Underground Railroad Stops

By its very nature, the work of the Underground Railroad was secretive. Some of our knowledge of the Railroad in Solebury Township comes from a paper written by Dr. Edward Hicks Magill, “When Men Were Sold, Reminiscences of the Underground Railroad in Bucks County and its Managers.” This was printed in 1909 in Vol. 2 of A Collection of Papers Read Before the Bucks County Historical Society, pages 493-520. Magill’s father, Jonathan, owned a farm located on the side of Solebury Mountain, which was a stop on the Railroad. In addition, Magill hired many of the escaped slaves to work on his farm. These men and woman told Edward the stories of their lives as slaves. Some of the stops were in lower Bucks, where the fugitives were first received after leaving Philadelphia. The next stops along the Railroad were north of there in central Bucks. Edward mentions the names of families in the area, who received the fugitives:  Atkinson, Brown Trego, Blackfan, Smith, Simpson, Paxson, John E. Kenderdine, Jonathan P. Magill, Jacob Heston, William H. Johnson, Joseph Fell, and Edward Williams. From this area the fugitives were frequently moved on to Quakertown or Stroudsburg and many continued on to Canada.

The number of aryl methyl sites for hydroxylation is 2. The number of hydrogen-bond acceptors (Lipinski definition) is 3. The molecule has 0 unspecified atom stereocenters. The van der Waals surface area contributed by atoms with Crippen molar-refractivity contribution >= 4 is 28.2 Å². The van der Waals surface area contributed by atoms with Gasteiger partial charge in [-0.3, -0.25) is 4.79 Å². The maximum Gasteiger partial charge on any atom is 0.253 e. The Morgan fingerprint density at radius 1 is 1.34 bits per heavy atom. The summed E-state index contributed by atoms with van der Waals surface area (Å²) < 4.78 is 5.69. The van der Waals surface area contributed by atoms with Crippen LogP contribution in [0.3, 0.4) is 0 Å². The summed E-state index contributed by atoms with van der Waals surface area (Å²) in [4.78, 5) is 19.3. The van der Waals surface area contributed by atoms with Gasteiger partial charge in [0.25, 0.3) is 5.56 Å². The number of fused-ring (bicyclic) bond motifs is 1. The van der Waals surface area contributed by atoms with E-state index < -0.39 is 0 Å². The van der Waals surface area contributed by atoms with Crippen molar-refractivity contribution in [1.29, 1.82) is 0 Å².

A story that has been confirmed is of the escape in about 1847 of seven men from Queen Ann County, Maryland. One of them died on the trip north, but six others arrived in Solebury Township. They were given the name Samuel Scott, Parry Helmsley, James Griffith, William Wright, William Stephens, and Alec Reed. Most of them remained in Solebury.

Most of the abolitionists in Bucks County were Quakers. But in his autobiography, Edward Magill explains that his family was alienated from mainstream Quakerism because of their abolitionist activity. There is a tendency within Quakerism to avoid overt political activity and to focus on perfecting one’s own actions within the insular Quaker social group instead of trying to change the wider society. Because of this, many mainstream Quakers were hostile to the abolitionists. Magill explains that this almost led his family to break from the Society of Friends.

Noor Dean Takiedine, a student at Bucks County Community College, submitted this paper on the Underground Railroad for a history class at the college.